Now let's actually implement our control system in our onUpdate function

That formula looks a bit weird:

(((lDif/PI) * MAX_DIF_V - lAV)/MAX_DIF_V) * DIF_MAX_EFFORT

All it is doing is:

(((lDif/PI) * MAX_DIF_V - lAV)/MAX_DIF_V) creates a value (normally) in [-1, 1] that we will scale by the max effort we want to assert.

((lDif/PI) * MAX_DIF_V - lAV) Finds the difference between our desired velocity, and our current velocity (so how much acceleration we need to apply)

(lDif/PI) * MAX_DIF_V Just normalizes the difference in angle between the desired and the current, and then uses that to scale according to our max allowed velocity.

So really all we are doing is figuring out our desired velocity, and seeing how much acceleration we need to apply to the joint to get it to our desired velocity.

The tricky thing here is that what we are doing is trying to control our velocity, instead of purely basing our controls off of our current position. The reason we do this is because joint effort controls our angular acceleration on that joint, so to figure out how much acceleration we need we need to figure out what velocity we want to be at. You get a much tighter control on the joint if you control the velocity in addition to the position.

Now we can control where our wheels point, let's make them move!

Our linear control system will work almost the same:

(((lDif/PI) * MAX_DIF_V - lAV)/MAX_DIF_V) * DIF_MAX_EFFORT

All it is doing is:

(((lDif/PI) * MAX_DIF_V - lAV)/MAX_DIF_V) creates a value (normally) in [-1, 1] that we will scale by the max effort we want to assert.

((lDif/PI) * MAX_DIF_V - lAV) Finds the difference between our desired velocity, and our current velocity (so how much acceleration we need to apply)

(lDif/PI) * MAX_DIF_V Just normalizes the difference in angle between the desired and the current, and then uses that to scale according to our max allowed velocity.

So really all we are doing is figuring out our desired velocity, and seeing how much acceleration we need to apply to the joint to get it to our desired velocity.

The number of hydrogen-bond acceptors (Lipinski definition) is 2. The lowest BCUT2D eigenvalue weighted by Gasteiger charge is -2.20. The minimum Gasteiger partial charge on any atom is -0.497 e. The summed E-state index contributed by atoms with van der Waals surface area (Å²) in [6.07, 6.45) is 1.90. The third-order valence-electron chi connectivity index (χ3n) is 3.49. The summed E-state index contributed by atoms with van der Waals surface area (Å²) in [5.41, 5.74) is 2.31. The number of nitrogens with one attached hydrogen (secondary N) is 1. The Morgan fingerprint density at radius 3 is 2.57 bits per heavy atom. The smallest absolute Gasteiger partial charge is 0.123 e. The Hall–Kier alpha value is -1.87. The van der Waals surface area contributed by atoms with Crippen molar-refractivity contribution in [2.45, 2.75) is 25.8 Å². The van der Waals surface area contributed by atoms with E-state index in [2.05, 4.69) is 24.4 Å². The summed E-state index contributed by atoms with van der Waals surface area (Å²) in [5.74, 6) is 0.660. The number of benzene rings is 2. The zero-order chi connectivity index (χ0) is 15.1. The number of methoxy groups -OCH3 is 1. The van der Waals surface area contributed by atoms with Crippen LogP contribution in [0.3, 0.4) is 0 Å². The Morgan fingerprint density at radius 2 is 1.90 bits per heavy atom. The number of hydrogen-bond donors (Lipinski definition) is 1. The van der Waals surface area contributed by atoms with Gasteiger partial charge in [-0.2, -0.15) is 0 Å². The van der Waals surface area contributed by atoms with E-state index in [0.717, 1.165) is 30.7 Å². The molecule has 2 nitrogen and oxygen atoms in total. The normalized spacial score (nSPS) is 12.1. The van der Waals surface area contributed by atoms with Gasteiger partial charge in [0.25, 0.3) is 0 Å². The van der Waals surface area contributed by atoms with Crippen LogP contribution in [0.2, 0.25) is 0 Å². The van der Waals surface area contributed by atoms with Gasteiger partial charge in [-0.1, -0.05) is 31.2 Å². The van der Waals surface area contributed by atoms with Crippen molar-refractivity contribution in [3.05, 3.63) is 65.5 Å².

The tricky thing here is that what we are doing is trying to control our velocity, instead of purely basing our controls off of our current position. The reason we do this is because joint effort controls our angular acceleration on that joint, so to figure out how much acceleration we need we need to figure out what velocity we want to be at. You get a much tighter control on the joint if you control the velocity in addition to the position.

Now we can control where our wheels point, let's make them move!

**4. Linear Control**Our linear control system will work almost the same:

You'll note that other than some trig to figure out our current velocity, this is pretty similar to how we control our differentials angles.

Our final rover.cc now looks like:

**All together now**Our final rover.cc now looks like:

**Homework:**Take some time to look over the solution I've given you, then take another shot at making your own rover.cc, trying not to copy or reference this solution on your first attempt.

If you end up with something similar try and add some improvements, some things you can think about adding:

- "Ghosting" protection. See how recent the last command was, and if it wasn't recent then tell the rover to stop, so that if our controller crashes our rover won't go flying off.
- Better linear control when turning. Right now if we are turning our linear controller speeds us up, we might not want that.
- Spinning in place. We can rotate the wheels if we aren't moving forward so that we can almost turn in place. Add to the controller so we can spin in place.
- And anything else you can think of adding!